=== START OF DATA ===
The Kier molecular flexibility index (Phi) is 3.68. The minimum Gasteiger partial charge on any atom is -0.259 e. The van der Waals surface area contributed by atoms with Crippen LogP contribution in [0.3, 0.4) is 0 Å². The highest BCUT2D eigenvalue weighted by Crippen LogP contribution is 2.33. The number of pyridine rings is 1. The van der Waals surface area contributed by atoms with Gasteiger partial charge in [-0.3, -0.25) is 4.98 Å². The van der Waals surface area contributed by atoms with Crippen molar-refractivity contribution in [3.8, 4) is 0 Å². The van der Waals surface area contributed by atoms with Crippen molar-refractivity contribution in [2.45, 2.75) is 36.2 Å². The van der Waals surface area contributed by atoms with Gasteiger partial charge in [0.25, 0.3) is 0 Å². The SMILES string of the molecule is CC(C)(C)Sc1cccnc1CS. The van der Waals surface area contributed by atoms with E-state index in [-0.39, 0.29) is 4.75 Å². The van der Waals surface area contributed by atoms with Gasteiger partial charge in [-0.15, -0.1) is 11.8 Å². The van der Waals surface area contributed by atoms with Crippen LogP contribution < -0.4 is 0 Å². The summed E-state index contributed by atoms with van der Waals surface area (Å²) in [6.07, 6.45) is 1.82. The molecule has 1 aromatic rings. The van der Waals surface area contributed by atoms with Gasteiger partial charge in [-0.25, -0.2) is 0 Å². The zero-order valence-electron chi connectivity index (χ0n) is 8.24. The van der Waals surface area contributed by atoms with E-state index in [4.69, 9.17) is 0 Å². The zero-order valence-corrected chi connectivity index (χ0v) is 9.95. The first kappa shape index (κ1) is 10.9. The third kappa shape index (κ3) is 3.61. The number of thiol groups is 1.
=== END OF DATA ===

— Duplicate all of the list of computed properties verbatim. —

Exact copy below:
The Kier molecular flexibility index (Phi) is 3.68. The minimum Gasteiger partial charge on any atom is -0.259 e. The van der Waals surface area contributed by atoms with Crippen LogP contribution in [0.3, 0.4) is 0 Å². The highest BCUT2D eigenvalue weighted by Crippen LogP contribution is 2.33. The number of pyridine rings is 1. The van der Waals surface area contributed by atoms with Gasteiger partial charge in [-0.3, -0.25) is 4.98 Å². The van der Waals surface area contributed by atoms with Crippen molar-refractivity contribution in [3.8, 4) is 0 Å². The van der Waals surface area contributed by atoms with Crippen molar-refractivity contribution in [2.45, 2.75) is 36.2 Å². The van der Waals surface area contributed by atoms with Gasteiger partial charge in [0.25, 0.3) is 0 Å². The SMILES string of the molecule is CC(C)(C)Sc1cccnc1CS. The van der Waals surface area contributed by atoms with E-state index in [-0.39, 0.29) is 4.75 Å². The van der Waals surface area contributed by atoms with Gasteiger partial charge in [-0.15, -0.1) is 11.8 Å². The van der Waals surface area contributed by atoms with Crippen LogP contribution < -0.4 is 0 Å². The summed E-state index contributed by atoms with van der Waals surface area (Å²) in [6.07, 6.45) is 1.82. The molecule has 1 aromatic rings. The van der Waals surface area contributed by atoms with Gasteiger partial charge in [-0.25, -0.2) is 0 Å². The zero-order valence-electron chi connectivity index (χ0n) is 8.24. The van der Waals surface area contributed by atoms with E-state index in [4.69, 9.17) is 0 Å². The zero-order valence-corrected chi connectivity index (χ0v) is 9.95. The first kappa shape index (κ1) is 10.9. The third kappa shape index (κ3) is 3.61. The number of thiol groups is 1.